Think On These Things: My faith is my choice

I’ve had many, many, moments of absolute certainty about his existence and his goodness – but not an unbroken string

Lorrie Spinney

“Mommy, do you see that man over there?”

He was tall, with broad shoulders and dark hair and I was pretty excited. They’d been talking about him a lot there and I knew he was Very Important, so was thrilled to explain it all to my mom.

“He’s God!”

I doubt she was impressed with my first Sunday School.

Years later, she stood in the door of my bedroom and told me that she and dad were thinking about divorce, then she closed the door and walked away.

Alone on my fuzzy, orange, bed, I curled up and sobbed, feeling a great ripping in the fabric of my world. I rocked back and forth and cried wordlessly to God.

He came.

There’s no other way I can explain what happened. I felt a deep, spreading, comfort and knew I was not alone. Someone was with me – and he cared.

I started reading the bible.

More years passed and I was again alone in my bedroom – a different one – late at night, trying to figure out what I was supposed to do with my life. I think I was 20 years old. I’d been going to church for years and considered myself a Christian, but God was nowhere. I was alone, praying to the ceiling.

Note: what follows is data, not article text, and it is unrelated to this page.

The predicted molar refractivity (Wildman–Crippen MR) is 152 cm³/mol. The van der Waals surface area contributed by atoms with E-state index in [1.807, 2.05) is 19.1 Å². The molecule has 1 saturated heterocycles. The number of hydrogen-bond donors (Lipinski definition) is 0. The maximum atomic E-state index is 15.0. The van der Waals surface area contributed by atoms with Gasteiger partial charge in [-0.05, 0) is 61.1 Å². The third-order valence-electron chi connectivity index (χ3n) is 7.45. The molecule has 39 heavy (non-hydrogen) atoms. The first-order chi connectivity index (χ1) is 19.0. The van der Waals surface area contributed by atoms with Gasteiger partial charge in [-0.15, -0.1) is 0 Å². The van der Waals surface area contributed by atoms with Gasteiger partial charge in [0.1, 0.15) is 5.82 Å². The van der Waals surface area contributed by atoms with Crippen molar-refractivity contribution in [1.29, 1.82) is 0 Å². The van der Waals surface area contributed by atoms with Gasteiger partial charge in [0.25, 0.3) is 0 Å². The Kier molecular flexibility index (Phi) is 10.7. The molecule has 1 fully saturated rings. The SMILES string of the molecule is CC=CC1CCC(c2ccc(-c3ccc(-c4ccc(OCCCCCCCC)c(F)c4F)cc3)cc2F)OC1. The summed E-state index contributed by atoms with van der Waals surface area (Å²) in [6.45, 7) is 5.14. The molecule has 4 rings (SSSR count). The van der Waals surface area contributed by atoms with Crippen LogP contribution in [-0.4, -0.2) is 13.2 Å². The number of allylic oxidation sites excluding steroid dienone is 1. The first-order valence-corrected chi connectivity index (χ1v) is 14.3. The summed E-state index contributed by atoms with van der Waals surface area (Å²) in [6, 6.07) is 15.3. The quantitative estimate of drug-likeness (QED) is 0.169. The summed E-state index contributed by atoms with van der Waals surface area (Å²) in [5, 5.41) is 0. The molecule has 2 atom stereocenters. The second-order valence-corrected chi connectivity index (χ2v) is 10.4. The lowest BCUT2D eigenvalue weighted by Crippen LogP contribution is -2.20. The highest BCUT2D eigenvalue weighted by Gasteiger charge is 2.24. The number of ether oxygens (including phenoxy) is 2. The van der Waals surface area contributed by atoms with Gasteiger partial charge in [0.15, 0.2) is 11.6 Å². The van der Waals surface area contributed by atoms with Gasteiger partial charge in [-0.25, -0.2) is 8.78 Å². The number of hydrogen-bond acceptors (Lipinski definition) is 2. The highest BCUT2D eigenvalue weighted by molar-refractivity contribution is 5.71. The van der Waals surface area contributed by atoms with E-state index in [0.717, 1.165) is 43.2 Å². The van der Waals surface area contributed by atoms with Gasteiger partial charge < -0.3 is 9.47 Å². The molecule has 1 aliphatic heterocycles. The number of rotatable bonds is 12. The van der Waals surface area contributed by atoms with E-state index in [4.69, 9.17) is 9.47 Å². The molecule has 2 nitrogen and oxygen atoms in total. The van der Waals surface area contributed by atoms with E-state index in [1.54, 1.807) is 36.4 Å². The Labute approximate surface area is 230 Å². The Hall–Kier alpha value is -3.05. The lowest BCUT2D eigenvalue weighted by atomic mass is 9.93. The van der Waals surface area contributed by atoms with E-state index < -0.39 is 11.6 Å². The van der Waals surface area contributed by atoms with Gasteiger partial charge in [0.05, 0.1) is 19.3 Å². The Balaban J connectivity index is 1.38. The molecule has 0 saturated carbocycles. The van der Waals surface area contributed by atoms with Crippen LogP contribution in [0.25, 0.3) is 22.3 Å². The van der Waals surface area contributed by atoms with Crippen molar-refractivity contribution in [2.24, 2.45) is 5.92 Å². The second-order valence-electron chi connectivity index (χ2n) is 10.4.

Maybe I’d been wrong all along? Maybe there really was no God?

I couldn’t stand it.

No God meant utter despair to me. It meant I was alone in an indifferent universe, and nothing mattered.

I got mad. At God. For being invisible. I told him I was going to believe him whether he wanted me to or not. If he never, ever gave me another reason to believe – tough! – I’d believe anyway.

I had to.

That was the night I learned that faith is a choice.

It’s been over 30 years now, and God has given me lots of evidence. I’ve had many, many, moments of absolute certainty about his existence and his goodness – but not an unbroken string.

I keep having to choose to believe.

He doesn’t make me.

 

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